I think of money as following a Briggsian logarithm, or base 10. That is to say, someone who has 100 dollars is twice as rich as one who has 10. One who has a million dollar is twice as rich as one who has 100 000. Actually I am not sure, it may be fading at higher levels, but it seems to hold pretty well at low levels. If you don’t have money at all, having money to buy a bread makes a huge difference. A bread can provide food for a person for a week. But for a middle-class person, finding extra money of that order is basically worthless. It is barely worth stopping to pick up. For Bill Gates in his prime, it was said that picking up a $1000 bill would cause him a net loss, because his time was so much more worth.

Does this make sense to you?

Games made me do it!

Screenshot from City of Heroes, starring my character In Hoc Signo Vince (a modern paladin type with a Roman-inspired helm and Valkyrie cape), leader of the supergroup Masshiro (“Pure white” in English) on the main European server. In the background two other supergroup members. Evidence to use against me if someone here in Mandal blows up something.

According to an article in Norwegian news site DN.no, the star profiler of criminals, Pat Brown, has found a connection between Norwegian terrorist Breivik and computer games. (Breivik famously mentions playing computer games in his 1500 page book. Of course, I mention playing computer games over and over in my far larger autobiography right here in front of you, and I have yet to kill any socialists in real life. So I think that may not be the crucial point.)

“Violent psychopaths often have a superhero complex” the expert is quoted as saying. (Well, it is translated into Norwegian, so some nuances may be lost.) “They are obsessed by the thought of playing the role as Superman, Spiderman or ninja and fight in a superhero way.”

Evidently it must be divine intervention that I have not already murdered several times over as many people as Mr Breivik. Well, I won’t deny that. Divine intervention is a good thing. (Somewhat depending on the deity, says a voice in my head.) But if so, I think we should not rule out demonic intervention in his case. Or “mind parasites” as we say in the Transdimensional Church of the Cosmic Raccoon.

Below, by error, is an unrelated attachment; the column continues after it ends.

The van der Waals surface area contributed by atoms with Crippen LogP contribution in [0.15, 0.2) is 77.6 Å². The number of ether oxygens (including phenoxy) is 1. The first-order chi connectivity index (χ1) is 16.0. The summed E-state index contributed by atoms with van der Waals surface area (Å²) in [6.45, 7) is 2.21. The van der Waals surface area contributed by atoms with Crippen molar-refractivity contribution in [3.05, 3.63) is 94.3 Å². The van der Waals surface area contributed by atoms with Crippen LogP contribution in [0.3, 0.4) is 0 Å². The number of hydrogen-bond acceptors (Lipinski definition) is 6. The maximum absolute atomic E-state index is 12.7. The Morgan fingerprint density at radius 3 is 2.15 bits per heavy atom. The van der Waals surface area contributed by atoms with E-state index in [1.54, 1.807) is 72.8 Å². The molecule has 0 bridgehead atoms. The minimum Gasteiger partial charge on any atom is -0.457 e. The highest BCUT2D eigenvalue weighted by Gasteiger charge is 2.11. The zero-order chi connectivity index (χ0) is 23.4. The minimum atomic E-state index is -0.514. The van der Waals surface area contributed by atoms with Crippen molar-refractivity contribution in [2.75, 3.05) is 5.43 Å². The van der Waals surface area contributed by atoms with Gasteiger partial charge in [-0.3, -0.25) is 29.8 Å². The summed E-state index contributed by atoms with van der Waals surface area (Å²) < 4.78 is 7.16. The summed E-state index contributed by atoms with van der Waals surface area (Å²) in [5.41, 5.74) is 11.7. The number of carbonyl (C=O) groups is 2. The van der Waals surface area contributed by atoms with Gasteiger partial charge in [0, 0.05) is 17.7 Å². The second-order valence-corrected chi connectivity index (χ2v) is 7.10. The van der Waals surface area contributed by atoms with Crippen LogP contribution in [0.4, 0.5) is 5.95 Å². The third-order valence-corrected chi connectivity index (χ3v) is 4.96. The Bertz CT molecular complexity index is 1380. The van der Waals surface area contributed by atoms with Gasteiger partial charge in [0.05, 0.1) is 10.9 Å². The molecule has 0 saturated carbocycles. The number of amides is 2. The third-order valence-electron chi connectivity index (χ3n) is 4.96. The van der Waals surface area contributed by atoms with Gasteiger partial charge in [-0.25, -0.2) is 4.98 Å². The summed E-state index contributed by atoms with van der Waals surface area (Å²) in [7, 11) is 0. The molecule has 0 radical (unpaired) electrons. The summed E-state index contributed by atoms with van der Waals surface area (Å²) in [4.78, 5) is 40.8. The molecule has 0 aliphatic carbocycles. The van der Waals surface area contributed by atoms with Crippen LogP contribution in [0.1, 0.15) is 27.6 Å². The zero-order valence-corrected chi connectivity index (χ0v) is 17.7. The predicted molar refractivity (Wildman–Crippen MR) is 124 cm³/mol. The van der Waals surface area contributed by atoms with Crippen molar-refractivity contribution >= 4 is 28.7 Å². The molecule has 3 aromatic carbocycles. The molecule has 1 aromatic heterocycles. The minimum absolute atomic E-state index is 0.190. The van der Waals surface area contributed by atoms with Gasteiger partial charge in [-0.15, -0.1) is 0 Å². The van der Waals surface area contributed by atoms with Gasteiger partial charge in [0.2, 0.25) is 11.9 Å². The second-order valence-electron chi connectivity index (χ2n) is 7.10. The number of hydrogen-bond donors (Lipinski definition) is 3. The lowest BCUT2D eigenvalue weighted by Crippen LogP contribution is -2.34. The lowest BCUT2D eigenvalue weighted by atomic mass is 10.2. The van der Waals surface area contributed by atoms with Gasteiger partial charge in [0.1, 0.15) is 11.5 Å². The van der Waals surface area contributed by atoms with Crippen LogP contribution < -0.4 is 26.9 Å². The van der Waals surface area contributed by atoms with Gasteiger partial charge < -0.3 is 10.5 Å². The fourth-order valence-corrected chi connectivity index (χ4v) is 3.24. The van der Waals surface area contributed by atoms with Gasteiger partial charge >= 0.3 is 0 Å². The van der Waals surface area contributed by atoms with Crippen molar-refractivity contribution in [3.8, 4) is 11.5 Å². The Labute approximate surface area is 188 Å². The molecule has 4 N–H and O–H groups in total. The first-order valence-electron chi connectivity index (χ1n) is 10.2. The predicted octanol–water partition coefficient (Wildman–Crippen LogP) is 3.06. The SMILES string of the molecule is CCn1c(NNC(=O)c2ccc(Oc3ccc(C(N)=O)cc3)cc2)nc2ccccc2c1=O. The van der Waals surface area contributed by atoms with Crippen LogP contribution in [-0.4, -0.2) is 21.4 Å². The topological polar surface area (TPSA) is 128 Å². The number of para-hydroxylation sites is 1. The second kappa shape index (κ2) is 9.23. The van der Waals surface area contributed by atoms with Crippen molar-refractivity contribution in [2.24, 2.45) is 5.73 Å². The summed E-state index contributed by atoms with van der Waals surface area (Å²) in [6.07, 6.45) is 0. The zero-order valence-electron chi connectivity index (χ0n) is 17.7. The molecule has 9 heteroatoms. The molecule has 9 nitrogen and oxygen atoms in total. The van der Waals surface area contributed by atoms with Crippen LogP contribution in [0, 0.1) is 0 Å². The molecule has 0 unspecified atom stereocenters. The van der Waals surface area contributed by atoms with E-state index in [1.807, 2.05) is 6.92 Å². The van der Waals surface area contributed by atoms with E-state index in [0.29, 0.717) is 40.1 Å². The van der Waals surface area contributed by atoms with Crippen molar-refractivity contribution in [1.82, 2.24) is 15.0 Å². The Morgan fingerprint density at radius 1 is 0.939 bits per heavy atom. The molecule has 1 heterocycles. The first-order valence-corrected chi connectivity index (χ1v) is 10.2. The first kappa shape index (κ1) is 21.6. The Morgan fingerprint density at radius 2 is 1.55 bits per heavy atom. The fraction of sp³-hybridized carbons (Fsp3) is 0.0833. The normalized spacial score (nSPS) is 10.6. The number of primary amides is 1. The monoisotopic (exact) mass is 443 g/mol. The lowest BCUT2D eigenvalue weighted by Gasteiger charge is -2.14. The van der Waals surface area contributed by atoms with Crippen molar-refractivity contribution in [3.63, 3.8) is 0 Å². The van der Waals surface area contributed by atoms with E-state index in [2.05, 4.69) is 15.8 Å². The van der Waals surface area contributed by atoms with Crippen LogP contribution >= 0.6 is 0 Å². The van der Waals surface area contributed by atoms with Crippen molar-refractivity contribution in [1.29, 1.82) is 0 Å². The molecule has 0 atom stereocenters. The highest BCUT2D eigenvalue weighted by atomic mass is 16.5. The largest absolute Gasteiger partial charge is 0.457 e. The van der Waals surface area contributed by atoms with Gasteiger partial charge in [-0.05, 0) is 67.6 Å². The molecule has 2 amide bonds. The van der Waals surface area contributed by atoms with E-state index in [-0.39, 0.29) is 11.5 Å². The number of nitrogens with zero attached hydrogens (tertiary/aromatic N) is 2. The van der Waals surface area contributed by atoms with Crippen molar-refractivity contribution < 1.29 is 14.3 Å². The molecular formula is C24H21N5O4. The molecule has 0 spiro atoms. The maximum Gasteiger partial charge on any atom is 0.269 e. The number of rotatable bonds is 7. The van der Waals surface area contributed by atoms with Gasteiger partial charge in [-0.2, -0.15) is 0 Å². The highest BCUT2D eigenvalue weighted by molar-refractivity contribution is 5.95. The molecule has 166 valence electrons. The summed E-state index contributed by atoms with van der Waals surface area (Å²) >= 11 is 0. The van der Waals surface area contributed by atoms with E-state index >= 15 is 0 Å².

Evidently computers must be a lot more widespread in Afghanistan than their $1 a day average income made me believe. Also, those games must be older than I thought to have influenced not only Hitler but also Genghis Khan (probably Civilization II in the case of Genghis, the Mongol Horde strategy was a pretty sure winner back then). Not to mention the Vandals, the Aztecs, and the Assyrians with their habit of stacking up skulls. Incredible how the amount of computer games has dropped over the last few decades to give us the fairly peaceful and harmonic world we have today, compared with every single age of recorded history (and the bone record of prehistory, implying that something like a quarter of the stone age dead were killed in some way).

Oh well. I should probably go set some pixel people on (spiritual) fire again. After all, I am not like you ordinary people who don’t do such dubious things as playing games!

Incidentally, the word “masshiro” is Japanese, as is the costume of one of the girls. It refers to all of us using light-based powers, as a symbol of spiritual purity, and has nothing to do with race.  Yeah, right, tell that to the judge!

Fury of the Northmen